The government has officially given Telstra the all-clear to close its second generation CDMA mobile network, saying that the telco has made all the necessary improvements that delayed its closure earlier this year.
"I am satisfied that Telstra has met the equivalence test in its licence condition and has sufficiently rectified the problems," said Communications Minister Stephen Conroy.
The network, which Telstra had hoped to shutdown in late January will now officially be closed on 28 April.
Earlier this year, Conroy imposed a three-month delay to the closure of the CDMA network, citing concerns including the information Telstra sales staff were providing to customers around devices, handset coverage and whether customers using the CDMA wireless local loop had access to the right equipment to migrate to Next G.
In response, Telstra agreed to swap handsets for customers having "genuine problems" and opened a free hotline for those having problems switching from CDMA to Next G. Both schemes will continue until 1 July. Telstra will also report to the Minister before July on whether the schemes should be extended after that date.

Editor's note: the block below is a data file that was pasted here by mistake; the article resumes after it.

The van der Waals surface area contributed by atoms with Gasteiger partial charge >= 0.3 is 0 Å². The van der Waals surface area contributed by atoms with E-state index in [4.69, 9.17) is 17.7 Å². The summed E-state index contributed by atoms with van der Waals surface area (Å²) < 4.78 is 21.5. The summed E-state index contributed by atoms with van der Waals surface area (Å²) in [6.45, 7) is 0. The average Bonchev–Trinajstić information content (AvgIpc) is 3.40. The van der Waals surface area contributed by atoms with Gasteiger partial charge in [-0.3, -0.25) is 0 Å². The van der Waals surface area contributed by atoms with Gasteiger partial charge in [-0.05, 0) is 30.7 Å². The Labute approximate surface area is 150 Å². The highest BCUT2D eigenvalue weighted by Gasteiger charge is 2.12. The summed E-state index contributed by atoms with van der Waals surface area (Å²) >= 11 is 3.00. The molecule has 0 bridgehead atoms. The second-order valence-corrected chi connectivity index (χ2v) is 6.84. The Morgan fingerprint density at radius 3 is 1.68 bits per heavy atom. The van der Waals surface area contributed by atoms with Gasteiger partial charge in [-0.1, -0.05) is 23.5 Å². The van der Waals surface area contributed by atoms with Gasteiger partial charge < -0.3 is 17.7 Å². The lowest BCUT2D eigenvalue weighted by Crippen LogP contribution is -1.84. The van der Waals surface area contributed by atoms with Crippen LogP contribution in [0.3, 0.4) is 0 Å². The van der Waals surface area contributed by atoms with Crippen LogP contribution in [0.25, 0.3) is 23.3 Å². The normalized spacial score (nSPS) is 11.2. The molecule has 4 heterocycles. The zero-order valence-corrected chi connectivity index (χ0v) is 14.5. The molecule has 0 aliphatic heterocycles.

In January, the company also created a team of Next G advocates, charged with visiting those who had yet to make the switch and encouraging them to adopt Next G.
Telstra will now send customers still on the CDMA network an SMS to let them know of the impending closure, as well as two more text messages one week and 24 hours before the network is shut down.
It is not known how many customers remain on the CDMA network, but at a recent investor briefing, CEO Sol Trujillo said that three percent of the company's revenues derive from the second generation network.
AAP contributed to this report.